25 July 2021

Posts Tagged ‘black-throated gray warbler’


Friday, July 23rd, 2021
Spotted Towhee (singing), East Millcreek, Salt Lake City, Utah, 23 July 2021.
Spotted Towhee (singing).

Enjoyed yet another hike with dog this morning—albeit the most muggy one I can recall. Last evening’s rain had soaked in and/or dried up overnight, but the atmosphere held traces of the rare, welcome wetness. Didn’t at all mind the sweat it drew from my pores.

Not a lot of bird action—mostly because fewer birds are vocalizing. Yep, it’s that time of year: having left the nest, youngsters must be fed and kept track of; hawks (and dogs and humans) are about; the territorial imperative is less important than simply finding food and surviving. No need to make a lot of noise.

I heard only three singing towhees, and maybe four singing buntings. (Compare that to spring!) Counted only six of each species. Before long, both will have abandoned their songs entirely, resorting only to subtle chips and chatters.

Still, the singers will be back next April and May.

Grandeur Peak Area List
Beginning at 6:55 a.m. (7:55 MDT), I hiked a few hundred feet up a mountain.

1. Lazuli Bunting
2. Woodhouse’s Scrub-jay
3. Black-capped Chickadee
4. Black-chinned Hummingbird*
5. Mourning Dove
6. House Finch**
7. Rock Pigeon
8. Black-billed Magpie*
9. Blue-gray Gnatcatcher
10. Spotted Towhee
11. Black-throated Gray Warbler
12. Cooper’s Hawk (v)
13. Lesser Goldfinch


14. Eurasian Collared-dove
15. House Sparrow (v)
16. California Quail


Rock Squirrel
Red Squirrel


Wednesday, July 21st, 2021
Mourning Dove, East Millcreek, Salt Lake City, Utah, 21 July 2021.
Mourning Dove.

When Jack and I hit the trail this morning, I saw faint curtains streaming from the clouds in the sky and thought, rain. And maybe a little rain did fall out there in the basin under those faint curtains, but none fell on me and my dog.

We had a good hike, though—17 species, most in a while. Got a glimpse of a tanager and three Black-throated Gray Warblers and another coop. Back home in hot, sunny afternoon, a monarch in the garden.

My first rainless experience. Kinda makes you think and wish and hope.

Grandeur Peak Area List
Beginning at 6:55 a.m. (7:55 MDT), I hiked a few hundred feet up a mountain.

1. Black-capped Chickadee (v)
2. Lazuli Bunting
3. House Finch*
4. Woodhouse’s Scrub-jay*
5. Black-chinned Hummingbird
6. Cooper’s Hawk
7. Mourning Dove*
8. Blue-gray Gnatcatcher
9. Black-billed Magpie**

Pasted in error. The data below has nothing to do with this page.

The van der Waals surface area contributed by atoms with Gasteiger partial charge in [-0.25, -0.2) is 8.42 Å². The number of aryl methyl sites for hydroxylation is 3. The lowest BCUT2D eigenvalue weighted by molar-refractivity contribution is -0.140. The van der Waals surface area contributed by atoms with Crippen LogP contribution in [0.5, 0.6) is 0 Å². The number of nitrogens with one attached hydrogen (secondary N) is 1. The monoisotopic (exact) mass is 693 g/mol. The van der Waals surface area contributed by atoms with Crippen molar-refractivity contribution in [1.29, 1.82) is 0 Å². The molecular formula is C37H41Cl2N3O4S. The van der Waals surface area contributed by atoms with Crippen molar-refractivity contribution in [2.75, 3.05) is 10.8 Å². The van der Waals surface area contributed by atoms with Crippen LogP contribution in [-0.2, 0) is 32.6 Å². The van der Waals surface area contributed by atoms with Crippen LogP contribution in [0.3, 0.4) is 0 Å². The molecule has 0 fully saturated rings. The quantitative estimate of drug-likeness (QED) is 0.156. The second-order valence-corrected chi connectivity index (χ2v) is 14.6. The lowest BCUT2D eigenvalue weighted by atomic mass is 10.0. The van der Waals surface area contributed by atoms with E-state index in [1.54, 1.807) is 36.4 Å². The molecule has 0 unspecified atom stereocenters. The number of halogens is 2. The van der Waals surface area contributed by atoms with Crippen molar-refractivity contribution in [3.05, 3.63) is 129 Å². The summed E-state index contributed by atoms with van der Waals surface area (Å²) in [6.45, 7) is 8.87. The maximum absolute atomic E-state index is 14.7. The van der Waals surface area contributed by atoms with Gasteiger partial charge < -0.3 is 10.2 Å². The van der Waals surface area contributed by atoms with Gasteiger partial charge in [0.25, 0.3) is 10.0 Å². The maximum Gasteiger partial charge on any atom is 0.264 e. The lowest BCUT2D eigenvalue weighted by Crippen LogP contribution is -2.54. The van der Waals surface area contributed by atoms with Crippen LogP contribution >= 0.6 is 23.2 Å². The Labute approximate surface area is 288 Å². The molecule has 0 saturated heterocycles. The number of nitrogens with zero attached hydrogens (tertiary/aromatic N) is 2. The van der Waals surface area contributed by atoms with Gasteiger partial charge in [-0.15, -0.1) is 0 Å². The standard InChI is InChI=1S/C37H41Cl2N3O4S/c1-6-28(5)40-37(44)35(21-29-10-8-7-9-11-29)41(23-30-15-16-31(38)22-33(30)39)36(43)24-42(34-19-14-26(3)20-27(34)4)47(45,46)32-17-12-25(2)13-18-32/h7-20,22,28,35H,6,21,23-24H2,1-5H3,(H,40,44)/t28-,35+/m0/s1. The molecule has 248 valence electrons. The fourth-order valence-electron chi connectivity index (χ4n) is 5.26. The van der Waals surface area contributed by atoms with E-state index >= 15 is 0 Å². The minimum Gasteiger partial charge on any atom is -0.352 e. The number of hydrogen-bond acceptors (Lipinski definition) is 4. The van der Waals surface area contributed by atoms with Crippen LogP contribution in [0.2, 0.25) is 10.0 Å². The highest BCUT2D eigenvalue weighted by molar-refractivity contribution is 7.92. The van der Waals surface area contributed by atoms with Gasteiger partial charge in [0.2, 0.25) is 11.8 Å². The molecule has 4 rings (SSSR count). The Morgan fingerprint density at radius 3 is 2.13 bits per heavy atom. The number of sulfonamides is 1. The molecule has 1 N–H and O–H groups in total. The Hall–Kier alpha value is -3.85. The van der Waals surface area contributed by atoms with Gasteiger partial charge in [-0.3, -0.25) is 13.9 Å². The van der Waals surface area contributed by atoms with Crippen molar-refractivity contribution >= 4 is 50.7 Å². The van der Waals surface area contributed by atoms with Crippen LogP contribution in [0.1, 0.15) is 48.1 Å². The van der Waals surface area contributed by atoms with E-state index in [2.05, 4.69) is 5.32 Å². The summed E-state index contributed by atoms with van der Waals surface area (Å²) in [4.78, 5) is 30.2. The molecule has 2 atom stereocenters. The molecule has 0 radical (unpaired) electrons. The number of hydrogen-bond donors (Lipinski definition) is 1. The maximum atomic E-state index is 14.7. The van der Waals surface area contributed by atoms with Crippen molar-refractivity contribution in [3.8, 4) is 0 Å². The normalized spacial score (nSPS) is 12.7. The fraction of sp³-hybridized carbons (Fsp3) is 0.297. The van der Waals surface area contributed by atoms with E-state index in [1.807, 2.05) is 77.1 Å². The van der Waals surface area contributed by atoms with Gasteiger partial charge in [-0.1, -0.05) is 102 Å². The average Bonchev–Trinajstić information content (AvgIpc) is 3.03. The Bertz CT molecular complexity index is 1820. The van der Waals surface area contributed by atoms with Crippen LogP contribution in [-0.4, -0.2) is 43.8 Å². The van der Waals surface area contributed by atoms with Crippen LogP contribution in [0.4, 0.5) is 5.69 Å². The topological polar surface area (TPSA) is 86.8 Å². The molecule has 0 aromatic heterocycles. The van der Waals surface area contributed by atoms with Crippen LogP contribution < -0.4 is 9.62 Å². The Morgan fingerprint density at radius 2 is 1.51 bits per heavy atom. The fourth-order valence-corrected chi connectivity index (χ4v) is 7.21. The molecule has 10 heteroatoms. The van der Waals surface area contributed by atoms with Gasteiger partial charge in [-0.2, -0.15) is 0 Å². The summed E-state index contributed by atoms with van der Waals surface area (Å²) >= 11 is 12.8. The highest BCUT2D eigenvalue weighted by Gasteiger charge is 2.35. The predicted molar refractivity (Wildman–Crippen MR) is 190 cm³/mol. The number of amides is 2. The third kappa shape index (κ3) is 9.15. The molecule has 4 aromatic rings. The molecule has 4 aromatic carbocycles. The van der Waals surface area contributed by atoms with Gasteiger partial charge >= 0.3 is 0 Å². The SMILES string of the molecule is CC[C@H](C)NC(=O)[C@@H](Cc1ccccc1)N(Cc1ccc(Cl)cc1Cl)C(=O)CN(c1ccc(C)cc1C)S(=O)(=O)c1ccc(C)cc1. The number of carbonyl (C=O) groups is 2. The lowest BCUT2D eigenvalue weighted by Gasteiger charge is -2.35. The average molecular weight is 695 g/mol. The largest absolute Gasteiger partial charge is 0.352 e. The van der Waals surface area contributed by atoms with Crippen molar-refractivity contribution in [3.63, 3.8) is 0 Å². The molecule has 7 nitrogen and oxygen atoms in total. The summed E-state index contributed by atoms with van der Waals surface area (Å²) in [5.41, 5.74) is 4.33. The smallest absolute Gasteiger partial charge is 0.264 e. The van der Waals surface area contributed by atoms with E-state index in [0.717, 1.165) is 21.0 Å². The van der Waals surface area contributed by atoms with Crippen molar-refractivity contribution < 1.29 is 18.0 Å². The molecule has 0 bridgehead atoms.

10. Rock Pigeon
11. American Robin*
12. Western Tanager
13. Lesser Goldfinch
14. Spotted Towhee (v)
15. Warbling Vireo (v)
16. Pine Siskin
17. Black-throated Gray Warbler


18. Eurasian Collared-dove
19. House Sparrow (v)
20. California Quail


Mountain Cottontail
Rock Squirrel

Three in a Tree

Tuesday, July 13th, 2021
Black-throated Gray Warbler (juvie), East Millcreek, Salt Lake City, Utah, 13 July 2021.
Black-throated Gray Warbler (juvie).

Interesting hike with dog this morning. Got to the trailhead at the usual time, and there was a breeze, and the sky was mostly overcast, and the air was a lot warmer than yesterday—nearly 80° (F), I’d say. A few birds about, the usual suspects.

Headed out, we surprised a huge flock of pigeons—maybe 240 or so?—which amused me in their synchronized circling.

Returning via the deer trail, I followed a scattering of chip notes to discover three species hopping about in a smallish juniper: Lazuli Bunting (a female), Black-throated Gray Warbler (two juvies and an adult), and Warbling Vireo. That was fun.

Then, on our return, a few raindrops fell. Literally a few. (Well, OK, maybe a few dozen.)

Grandeur Peak Area List
Beginning at 6:32 a.m. (7:32 MDT), I hiked a few hundred feet up a mountain.

1. Woodhouse’s Scrub-jay
2. Lazuli Bunting
3. Black-capped Chickadee
4. Black-billed Magpie* (v)
5. American Robin* (v)
6. Mourning Dove
6. Spotted Towhee
7. Black-chinned Hummingbird*
9. House Finch**
10. Rock Pigeon*
11. Black-throated Gray Warbler
12. Warbling Vireo
13. Lesser Goldfinch** (v)
14. Song Sparrow (v)


15. Eurasian Collared-dove
16. California Quail (v)


Rock Squirrel

(v) Voice only
*Also elsewhere
**Voice only elsewhere

Bird Report is a (sometimes intermittent) record of the birds I encounter while hiking, see while driving, or spy outside my window. —Brian Willson

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